The SDF's ransom racket in northeast Syria

SDF
8 min read
25 October, 2021
In-depth: An investigation reveals the extensive use of extortion against families in the SDF-held region in northeast Syria. Civilians are arrested based on flimsy charges, which are dropped as soon as their families agree to pay for their freedom.

An investigation by Al-Araby Al-Jadeed, The New Arab's Arabic-language sister publication, has revealed that groups affiliated to the Syrian Democratic Forces (SDF) – the US-backed alliance of militias who constitute the military wing of the Autonomous Administration of North and East Syria (AANES) - are extorting families in the areas it controls.

Family members are arrested using fabricated accusations or are held without charge before payment is demanded for their release. These charges are invariably dropped as soon as the ransom has been paid.

Abdullah al-Hassan (not his real name) was arrested in March 2021 whilst crossing a checkpoint in the village of Al-Busayrah in north Deir az-Zour. He was then held in al-Omar oil field prison, in the Mayadin district of Deir az-Zour. His family had to pay $5,000 to the SDF-affiliated faction responsible for his arrest, which was led by Ahmed al-Khabil, the chair of Deir az-Zour Military Council, in exchange for their son's release.

"Family members are arrested using fabricated accusations or are held without charge before payment is demanded for their release. These charges are invariably dropped as soon as the ransom has been paid"

"Contradictory accusations were levelled at me – I was accused of belonging to ISIS and then to a terrorist cell belonging to the Syrian regime…it became clear that the aim was to blackmail my family for money".

Al-Hassan’s family was blackmailed multiple times over 2020 and 2021, according to Nour al-Khatib, head of the Department for Detainees and Forcibly Disappeared Persons at the Syrian Network for Human Rights (SNHR). She adds that between 2011 and June 2021 the SDF forces have imprisoned 3,796 people, including 659 children and 176 women.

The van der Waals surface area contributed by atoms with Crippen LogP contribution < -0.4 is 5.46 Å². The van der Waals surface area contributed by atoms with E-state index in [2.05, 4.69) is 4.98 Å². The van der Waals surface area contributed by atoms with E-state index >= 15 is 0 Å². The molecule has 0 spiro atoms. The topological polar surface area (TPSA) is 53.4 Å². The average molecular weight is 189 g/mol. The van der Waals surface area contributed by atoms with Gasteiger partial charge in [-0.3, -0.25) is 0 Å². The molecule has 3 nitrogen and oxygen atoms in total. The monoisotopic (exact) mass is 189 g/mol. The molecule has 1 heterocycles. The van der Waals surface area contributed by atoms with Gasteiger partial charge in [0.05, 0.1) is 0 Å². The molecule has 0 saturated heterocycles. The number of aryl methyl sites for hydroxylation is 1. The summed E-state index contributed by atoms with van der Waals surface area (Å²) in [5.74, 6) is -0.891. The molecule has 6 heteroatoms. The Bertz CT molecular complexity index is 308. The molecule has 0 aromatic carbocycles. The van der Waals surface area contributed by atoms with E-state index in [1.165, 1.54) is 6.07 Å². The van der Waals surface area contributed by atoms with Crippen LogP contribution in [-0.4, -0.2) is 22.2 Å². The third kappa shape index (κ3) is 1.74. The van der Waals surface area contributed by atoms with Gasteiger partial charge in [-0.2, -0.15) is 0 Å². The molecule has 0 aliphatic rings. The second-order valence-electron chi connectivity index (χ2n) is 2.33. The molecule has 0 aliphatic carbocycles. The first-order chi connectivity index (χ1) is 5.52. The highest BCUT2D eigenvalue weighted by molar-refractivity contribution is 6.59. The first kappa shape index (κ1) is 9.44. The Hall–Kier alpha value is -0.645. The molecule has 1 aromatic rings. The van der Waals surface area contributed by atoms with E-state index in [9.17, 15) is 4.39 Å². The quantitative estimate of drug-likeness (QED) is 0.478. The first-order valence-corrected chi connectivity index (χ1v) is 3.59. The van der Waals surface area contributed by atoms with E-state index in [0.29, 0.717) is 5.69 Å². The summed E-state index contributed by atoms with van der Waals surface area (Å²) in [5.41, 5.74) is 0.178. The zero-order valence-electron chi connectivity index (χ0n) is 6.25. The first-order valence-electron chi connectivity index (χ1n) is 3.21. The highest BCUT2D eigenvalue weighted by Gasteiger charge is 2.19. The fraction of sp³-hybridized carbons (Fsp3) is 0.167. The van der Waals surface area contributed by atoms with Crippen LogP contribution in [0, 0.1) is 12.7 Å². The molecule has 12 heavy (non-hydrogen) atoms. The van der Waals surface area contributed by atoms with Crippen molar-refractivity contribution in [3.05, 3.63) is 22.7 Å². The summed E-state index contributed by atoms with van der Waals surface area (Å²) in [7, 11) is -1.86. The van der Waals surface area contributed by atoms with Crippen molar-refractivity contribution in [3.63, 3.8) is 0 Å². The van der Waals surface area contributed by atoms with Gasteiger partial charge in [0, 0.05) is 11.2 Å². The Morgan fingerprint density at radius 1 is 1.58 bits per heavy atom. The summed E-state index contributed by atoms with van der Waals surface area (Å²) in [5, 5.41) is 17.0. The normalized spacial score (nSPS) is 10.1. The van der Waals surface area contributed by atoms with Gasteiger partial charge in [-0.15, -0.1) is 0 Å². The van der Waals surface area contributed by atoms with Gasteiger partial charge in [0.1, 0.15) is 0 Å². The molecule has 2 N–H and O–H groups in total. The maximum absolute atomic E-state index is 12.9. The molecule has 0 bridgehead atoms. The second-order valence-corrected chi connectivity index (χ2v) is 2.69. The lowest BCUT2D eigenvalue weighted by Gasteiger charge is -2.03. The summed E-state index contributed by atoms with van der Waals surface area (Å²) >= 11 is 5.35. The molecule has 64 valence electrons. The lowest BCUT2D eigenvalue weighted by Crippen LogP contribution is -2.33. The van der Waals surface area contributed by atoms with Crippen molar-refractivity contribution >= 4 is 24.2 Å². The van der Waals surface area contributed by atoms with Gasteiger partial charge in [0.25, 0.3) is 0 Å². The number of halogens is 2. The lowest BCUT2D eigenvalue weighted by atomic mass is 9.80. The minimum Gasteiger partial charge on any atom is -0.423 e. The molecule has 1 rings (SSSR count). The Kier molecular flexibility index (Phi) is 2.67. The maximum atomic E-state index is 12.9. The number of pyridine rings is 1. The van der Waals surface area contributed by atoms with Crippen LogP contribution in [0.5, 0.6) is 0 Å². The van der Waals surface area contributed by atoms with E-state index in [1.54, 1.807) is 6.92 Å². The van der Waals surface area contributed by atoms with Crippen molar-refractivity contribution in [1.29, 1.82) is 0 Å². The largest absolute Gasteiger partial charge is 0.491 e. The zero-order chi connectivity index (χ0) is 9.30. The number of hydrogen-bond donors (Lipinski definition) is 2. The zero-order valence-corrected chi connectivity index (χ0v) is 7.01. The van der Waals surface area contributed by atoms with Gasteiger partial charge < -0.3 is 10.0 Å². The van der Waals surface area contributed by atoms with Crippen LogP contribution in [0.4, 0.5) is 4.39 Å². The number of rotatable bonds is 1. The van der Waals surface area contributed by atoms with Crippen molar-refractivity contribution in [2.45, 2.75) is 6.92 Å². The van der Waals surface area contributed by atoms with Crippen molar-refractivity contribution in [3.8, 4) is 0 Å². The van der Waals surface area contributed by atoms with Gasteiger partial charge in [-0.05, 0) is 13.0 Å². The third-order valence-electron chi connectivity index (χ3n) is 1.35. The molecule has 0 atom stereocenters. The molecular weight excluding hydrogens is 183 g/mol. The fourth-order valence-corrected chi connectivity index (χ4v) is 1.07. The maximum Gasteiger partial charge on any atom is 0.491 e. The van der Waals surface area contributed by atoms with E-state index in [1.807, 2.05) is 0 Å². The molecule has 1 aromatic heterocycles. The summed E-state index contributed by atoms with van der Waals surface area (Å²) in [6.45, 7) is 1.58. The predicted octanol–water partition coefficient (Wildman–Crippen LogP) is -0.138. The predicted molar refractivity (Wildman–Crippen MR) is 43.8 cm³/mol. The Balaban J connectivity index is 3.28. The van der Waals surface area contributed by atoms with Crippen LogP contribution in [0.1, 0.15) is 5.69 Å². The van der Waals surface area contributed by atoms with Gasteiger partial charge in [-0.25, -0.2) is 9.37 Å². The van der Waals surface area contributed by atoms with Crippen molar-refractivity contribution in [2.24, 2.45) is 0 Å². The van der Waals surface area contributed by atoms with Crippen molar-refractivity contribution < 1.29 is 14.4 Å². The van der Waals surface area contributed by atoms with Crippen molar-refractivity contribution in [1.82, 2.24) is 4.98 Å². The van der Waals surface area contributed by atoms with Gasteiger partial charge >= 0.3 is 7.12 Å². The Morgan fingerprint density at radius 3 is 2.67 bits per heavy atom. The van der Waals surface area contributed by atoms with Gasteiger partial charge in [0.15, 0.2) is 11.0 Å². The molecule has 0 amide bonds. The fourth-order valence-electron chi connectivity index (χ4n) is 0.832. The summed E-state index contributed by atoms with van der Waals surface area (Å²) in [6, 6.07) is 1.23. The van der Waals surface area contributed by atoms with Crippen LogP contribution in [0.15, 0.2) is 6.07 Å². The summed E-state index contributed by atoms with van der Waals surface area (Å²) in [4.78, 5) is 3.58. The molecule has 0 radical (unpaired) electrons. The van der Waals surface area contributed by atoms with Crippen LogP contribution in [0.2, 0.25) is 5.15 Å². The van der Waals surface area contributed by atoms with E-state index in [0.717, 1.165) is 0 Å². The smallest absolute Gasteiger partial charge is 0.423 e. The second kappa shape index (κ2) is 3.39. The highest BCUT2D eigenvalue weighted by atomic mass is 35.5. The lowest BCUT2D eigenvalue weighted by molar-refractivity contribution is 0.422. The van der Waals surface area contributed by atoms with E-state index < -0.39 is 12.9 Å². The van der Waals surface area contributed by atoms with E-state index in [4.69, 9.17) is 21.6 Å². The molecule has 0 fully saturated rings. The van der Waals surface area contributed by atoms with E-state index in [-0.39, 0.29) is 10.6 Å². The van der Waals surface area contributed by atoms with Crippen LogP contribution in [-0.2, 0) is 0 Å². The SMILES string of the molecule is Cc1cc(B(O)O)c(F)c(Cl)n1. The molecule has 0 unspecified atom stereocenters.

Money for freedom

Anas Shawakh, a researcher from the Jusoor Centre for Strategic Studies, says that the SDF focuses on the wealthier families in the area it controls for purposes of extortion.

infographic - Syrians in SDF prisons
Between 2011 and June 2021 the SDF forces have imprisoned 3,796 people, including 659 children and 176 women [The New Arab]

TNA's investigator documented five instances in which families were subjected to extortion in Deir az-Zour, Raqqa, and Manbij. Yousuf Saleh was arrested in April 2019 and held in Ayed prison, south of Tabqa City in Raqqa province.

He only realised afterwards that his family had been forced to pay $2,500 to what is known as Raqqa's 'General Security' in order to secure his release. He says the process was done through mediation with tribal sheikhs in the area who have links to AANES officials. He adds: "I was fainting from the torture and the beatings with sticks and electric cables".

Saleh al-Juloud, in his seventies, has a similar story. His family paid $1,600 dollars for his release three days after his arrest in December 2017. The official responsible was Ahmad al-Hamdo, known as Abu Tariq, who works in the AANES public relations office. He and three members of the Kurdish People's Protection Units (YPG) stopped al-Juloud as he was returning to his village near Ras al-Ayn in al-Hasakah province.

"I was fainting from the torture and the beatings with sticks and electric cables"

"The family negotiated with Abu Tariq directly to make sure I would be released after they paid".